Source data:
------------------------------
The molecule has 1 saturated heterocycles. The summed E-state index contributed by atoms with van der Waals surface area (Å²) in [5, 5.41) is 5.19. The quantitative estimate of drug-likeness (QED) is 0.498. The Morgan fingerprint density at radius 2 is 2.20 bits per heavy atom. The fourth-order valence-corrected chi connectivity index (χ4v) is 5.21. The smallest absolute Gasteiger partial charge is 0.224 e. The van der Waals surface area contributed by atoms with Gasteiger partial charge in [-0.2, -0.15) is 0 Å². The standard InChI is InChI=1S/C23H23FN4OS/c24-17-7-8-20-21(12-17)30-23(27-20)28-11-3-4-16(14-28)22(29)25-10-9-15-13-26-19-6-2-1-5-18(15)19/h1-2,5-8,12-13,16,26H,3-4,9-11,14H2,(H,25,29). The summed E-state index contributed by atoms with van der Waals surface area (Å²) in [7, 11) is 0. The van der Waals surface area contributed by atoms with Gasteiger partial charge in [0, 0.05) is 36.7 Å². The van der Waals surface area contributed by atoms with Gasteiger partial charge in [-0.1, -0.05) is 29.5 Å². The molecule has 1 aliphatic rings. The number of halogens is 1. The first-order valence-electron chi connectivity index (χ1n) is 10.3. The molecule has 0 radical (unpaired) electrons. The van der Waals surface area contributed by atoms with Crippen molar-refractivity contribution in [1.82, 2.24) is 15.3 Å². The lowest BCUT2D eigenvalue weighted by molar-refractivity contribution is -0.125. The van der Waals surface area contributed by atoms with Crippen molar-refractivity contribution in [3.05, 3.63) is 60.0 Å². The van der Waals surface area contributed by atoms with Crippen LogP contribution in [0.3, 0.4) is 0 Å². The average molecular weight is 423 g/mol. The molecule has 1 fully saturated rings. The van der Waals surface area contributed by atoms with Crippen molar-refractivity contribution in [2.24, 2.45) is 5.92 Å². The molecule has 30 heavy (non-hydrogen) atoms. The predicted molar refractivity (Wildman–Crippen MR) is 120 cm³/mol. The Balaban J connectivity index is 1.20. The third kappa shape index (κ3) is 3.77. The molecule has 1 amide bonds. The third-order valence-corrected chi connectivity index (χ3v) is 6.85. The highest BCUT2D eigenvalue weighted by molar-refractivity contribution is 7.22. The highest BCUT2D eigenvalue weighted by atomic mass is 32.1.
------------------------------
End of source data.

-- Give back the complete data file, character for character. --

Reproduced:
The molecule has 1 saturated heterocycles. The summed E-state index contributed by atoms with van der Waals surface area (Å²) in [5, 5.41) is 5.19. The quantitative estimate of drug-likeness (QED) is 0.498. The Morgan fingerprint density at radius 2 is 2.20 bits per heavy atom. The fourth-order valence-corrected chi connectivity index (χ4v) is 5.21. The smallest absolute Gasteiger partial charge is 0.224 e. The van der Waals surface area contributed by atoms with Gasteiger partial charge in [-0.2, -0.15) is 0 Å². The standard InChI is InChI=1S/C23H23FN4OS/c24-17-7-8-20-21(12-17)30-23(27-20)28-11-3-4-16(14-28)22(29)25-10-9-15-13-26-19-6-2-1-5-18(15)19/h1-2,5-8,12-13,16,26H,3-4,9-11,14H2,(H,25,29). The summed E-state index contributed by atoms with van der Waals surface area (Å²) in [7, 11) is 0. The van der Waals surface area contributed by atoms with Gasteiger partial charge in [0, 0.05) is 36.7 Å². The van der Waals surface area contributed by atoms with Gasteiger partial charge in [-0.1, -0.05) is 29.5 Å². The molecule has 1 aliphatic rings. The number of halogens is 1. The first-order valence-electron chi connectivity index (χ1n) is 10.3. The molecule has 0 radical (unpaired) electrons. The van der Waals surface area contributed by atoms with Crippen molar-refractivity contribution in [1.82, 2.24) is 15.3 Å². The lowest BCUT2D eigenvalue weighted by molar-refractivity contribution is -0.125. The van der Waals surface area contributed by atoms with Crippen molar-refractivity contribution in [3.05, 3.63) is 60.0 Å². The van der Waals surface area contributed by atoms with Crippen LogP contribution in [0.3, 0.4) is 0 Å². The average molecular weight is 423 g/mol. The molecule has 1 fully saturated rings. The van der Waals surface area contributed by atoms with Crippen molar-refractivity contribution in [2.24, 2.45) is 5.92 Å². The molecule has 30 heavy (non-hydrogen) atoms. The predicted molar refractivity (Wildman–Crippen MR) is 120 cm³/mol. The Balaban J connectivity index is 1.20. The third kappa shape index (κ3) is 3.77. The molecule has 1 amide bonds. The third-order valence-corrected chi connectivity index (χ3v) is 6.85. The highest BCUT2D eigenvalue weighted by molar-refractivity contribution is 7.22. The highest BCUT2D eigenvalue weighted by atomic mass is 32.1.